Here in Montreal, Canada people are fairly bilingual so we used to just do
everything in English, but we've recently changed to be more inclusive.
When we start the intro class, we ask in English if anyone doesn't
understand French and in French if anyone doesn't understand English. If
necessary we do the whole class in both languages but in general we are
able to do it exclusively in English.
This is during our caller's collective evening, so what happens is that
most callers do their whole thing in English while I do mine in French. I
translated as many calls as I could when a straight-forward term existed in
French but kept some, like hey or right&left thru in their original form
since no easy translation existed. I do all my explanations in the walk
through in French and use the same terms I will call with later on. I rely
on demos when I need to since we have several bilingual experienced dancers
around. This is a new thing, I only started explaining and calling in
French in September so I'm still working on the kinks, but it seems to be
working well so far.
Don't know how much of this is applicable to your situation, but I'm happy
to talk about our experiences here!
On Fri, Mar 3, 2017 at 12:37 PM, Scott Higgs via Organizers <
At 12:04 PM 3/3/2017, Rebecca wrote:
I am in Germany and am new to event organizing ...An issue I have had with
my smaller workshops (and am worried about my larger event) is language.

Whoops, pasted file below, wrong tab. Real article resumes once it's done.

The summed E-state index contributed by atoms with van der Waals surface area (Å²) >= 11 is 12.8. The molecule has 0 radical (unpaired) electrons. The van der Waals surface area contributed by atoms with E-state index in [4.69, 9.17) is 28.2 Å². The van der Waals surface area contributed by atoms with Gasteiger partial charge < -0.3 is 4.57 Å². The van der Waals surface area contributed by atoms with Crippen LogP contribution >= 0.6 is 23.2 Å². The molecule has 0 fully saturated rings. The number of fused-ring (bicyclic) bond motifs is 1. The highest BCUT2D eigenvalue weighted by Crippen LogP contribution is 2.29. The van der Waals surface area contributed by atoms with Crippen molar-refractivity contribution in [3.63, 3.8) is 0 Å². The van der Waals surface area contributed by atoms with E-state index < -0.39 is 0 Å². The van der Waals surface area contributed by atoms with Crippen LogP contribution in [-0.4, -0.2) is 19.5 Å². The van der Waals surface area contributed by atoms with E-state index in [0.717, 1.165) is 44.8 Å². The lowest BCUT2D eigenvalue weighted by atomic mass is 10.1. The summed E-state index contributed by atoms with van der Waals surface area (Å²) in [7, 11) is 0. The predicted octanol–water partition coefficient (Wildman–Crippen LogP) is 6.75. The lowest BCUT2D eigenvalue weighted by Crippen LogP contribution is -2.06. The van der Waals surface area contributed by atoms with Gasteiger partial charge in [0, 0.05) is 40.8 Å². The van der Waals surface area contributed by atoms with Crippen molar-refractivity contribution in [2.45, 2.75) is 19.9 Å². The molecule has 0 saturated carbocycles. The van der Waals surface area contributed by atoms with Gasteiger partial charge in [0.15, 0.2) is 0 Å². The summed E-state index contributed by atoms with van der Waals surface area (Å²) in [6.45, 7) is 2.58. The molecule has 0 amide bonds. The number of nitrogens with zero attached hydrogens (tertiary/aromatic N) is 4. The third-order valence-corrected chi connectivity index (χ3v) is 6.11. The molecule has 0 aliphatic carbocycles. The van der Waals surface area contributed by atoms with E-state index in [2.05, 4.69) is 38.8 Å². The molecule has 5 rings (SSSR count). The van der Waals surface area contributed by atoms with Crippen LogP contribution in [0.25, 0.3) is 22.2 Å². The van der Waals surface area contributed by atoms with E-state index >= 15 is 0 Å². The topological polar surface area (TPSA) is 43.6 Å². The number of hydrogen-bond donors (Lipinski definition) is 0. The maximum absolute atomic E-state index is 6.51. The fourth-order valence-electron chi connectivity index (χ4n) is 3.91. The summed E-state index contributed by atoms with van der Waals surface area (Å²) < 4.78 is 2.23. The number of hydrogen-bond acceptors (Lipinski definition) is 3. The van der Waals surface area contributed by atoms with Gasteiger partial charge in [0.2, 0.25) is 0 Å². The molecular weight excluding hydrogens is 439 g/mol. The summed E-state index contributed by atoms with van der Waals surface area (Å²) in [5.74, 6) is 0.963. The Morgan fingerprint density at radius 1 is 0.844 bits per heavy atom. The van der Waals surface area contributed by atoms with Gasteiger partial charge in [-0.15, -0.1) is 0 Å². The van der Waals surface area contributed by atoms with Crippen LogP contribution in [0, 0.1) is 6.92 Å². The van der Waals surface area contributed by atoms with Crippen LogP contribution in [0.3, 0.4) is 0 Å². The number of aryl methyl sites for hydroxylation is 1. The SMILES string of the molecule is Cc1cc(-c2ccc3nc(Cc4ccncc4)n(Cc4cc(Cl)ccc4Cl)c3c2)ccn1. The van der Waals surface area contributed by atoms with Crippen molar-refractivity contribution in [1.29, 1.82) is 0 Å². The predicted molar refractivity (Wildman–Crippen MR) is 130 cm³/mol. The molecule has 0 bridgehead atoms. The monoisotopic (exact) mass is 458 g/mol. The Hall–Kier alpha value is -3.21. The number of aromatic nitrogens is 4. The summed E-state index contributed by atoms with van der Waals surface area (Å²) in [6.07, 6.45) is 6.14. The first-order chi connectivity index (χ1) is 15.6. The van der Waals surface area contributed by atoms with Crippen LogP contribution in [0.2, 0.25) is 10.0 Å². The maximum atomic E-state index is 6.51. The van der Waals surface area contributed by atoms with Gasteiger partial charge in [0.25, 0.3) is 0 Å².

With the smaller workshops, I just kinda wing it depending on who is there.
But for a larger event, winging it is probably not the best tactic.
...Do you stick to all English? or have the beginner lesson and/or
walkthrus in the majority language? or everything except for the actual
calling in the majority language?
My experience organizing and calling in France:
1) I decided in advance what English terms to use, and kept the list
short and consistent (e.g., skip the word "allemande", just use
limited vocabulary is pretty easy for folks to digest -- not really much
different than English speakers learning "hey for 4" or
2) During walk-throughs, I gave *explanations* in French, but used the
English terms for the calls/prompts, so they would associate the terms from
3) I used my body (and other people I could guide) *a lot* to
demonstrate, rather than get caught-up in too many words (in part, because
my French was not-too-great, but this is generally good policy)
Overall theme; Keep the dances simple, and use the local language to set
an easygoing mood in the room. It's most important to help folks feel
comfortable with mistakes, and not worry about getting things 'right.' With
language differences, some folks will be rather anxious already about
misunderstanding, or doing the wrong thing -- reassure them that getting
things right is not the point ...
If you have a caller who does not speak the majority language, it can
I have attended a workshop in Argentine tango like this.
A translator was beside the teacher, and checked-in to translate questions
and answers as needed.
Good for you getting dancing going in Karlsruhe !
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